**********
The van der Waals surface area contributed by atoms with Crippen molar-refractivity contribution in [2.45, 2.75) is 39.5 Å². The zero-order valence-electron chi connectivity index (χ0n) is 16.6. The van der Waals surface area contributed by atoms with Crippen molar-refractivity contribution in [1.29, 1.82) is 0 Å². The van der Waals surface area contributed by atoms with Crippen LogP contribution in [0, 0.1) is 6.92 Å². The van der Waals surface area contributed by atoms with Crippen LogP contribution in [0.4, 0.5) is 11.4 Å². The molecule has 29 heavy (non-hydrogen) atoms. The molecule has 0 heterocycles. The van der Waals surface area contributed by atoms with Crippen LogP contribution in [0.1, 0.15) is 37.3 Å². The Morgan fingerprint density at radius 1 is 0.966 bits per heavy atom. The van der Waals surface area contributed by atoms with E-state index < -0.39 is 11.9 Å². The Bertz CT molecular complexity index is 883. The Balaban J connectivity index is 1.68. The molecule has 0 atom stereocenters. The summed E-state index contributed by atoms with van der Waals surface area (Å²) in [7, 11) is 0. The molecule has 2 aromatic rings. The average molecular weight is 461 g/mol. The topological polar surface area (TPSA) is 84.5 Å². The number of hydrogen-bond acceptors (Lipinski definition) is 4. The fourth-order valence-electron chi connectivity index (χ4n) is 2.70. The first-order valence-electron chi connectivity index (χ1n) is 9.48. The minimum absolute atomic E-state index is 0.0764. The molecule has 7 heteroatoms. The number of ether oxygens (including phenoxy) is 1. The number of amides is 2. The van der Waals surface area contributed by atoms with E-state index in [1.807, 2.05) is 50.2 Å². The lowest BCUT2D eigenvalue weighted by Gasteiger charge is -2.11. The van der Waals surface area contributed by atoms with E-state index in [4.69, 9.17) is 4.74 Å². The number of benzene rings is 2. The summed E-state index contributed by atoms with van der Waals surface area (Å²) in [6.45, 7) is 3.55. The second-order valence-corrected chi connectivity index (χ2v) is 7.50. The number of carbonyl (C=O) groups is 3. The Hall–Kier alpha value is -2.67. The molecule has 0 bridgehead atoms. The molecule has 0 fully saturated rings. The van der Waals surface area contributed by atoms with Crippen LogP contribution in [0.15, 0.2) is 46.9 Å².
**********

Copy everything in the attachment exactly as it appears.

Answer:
The van der Waals surface area contributed by atoms with Crippen molar-refractivity contribution in [2.45, 2.75) is 39.5 Å². The zero-order valence-electron chi connectivity index (χ0n) is 16.6. The van der Waals surface area contributed by atoms with Crippen molar-refractivity contribution in [1.29, 1.82) is 0 Å². The van der Waals surface area contributed by atoms with Crippen LogP contribution in [0, 0.1) is 6.92 Å². The van der Waals surface area contributed by atoms with Crippen LogP contribution in [0.4, 0.5) is 11.4 Å². The molecule has 29 heavy (non-hydrogen) atoms. The molecule has 0 heterocycles. The van der Waals surface area contributed by atoms with Crippen LogP contribution in [0.1, 0.15) is 37.3 Å². The Morgan fingerprint density at radius 1 is 0.966 bits per heavy atom. The van der Waals surface area contributed by atoms with E-state index < -0.39 is 11.9 Å². The Bertz CT molecular complexity index is 883. The Balaban J connectivity index is 1.68. The molecule has 0 atom stereocenters. The summed E-state index contributed by atoms with van der Waals surface area (Å²) in [7, 11) is 0. The molecule has 2 aromatic rings. The average molecular weight is 461 g/mol. The topological polar surface area (TPSA) is 84.5 Å². The number of hydrogen-bond acceptors (Lipinski definition) is 4. The fourth-order valence-electron chi connectivity index (χ4n) is 2.70. The first-order valence-electron chi connectivity index (χ1n) is 9.48. The minimum absolute atomic E-state index is 0.0764. The molecule has 7 heteroatoms. The number of ether oxygens (including phenoxy) is 1. The number of amides is 2. The van der Waals surface area contributed by atoms with E-state index in [1.807, 2.05) is 50.2 Å². The lowest BCUT2D eigenvalue weighted by Gasteiger charge is -2.11. The van der Waals surface area contributed by atoms with E-state index in [4.69, 9.17) is 4.74 Å². The number of benzene rings is 2. The summed E-state index contributed by atoms with van der Waals surface area (Å²) in [6.45, 7) is 3.55. The second-order valence-corrected chi connectivity index (χ2v) is 7.50. The number of carbonyl (C=O) groups is 3. The Hall–Kier alpha value is -2.67. The molecule has 0 bridgehead atoms. The molecule has 0 fully saturated rings. The van der Waals surface area contributed by atoms with Crippen LogP contribution in [0.15, 0.2) is 46.9 Å².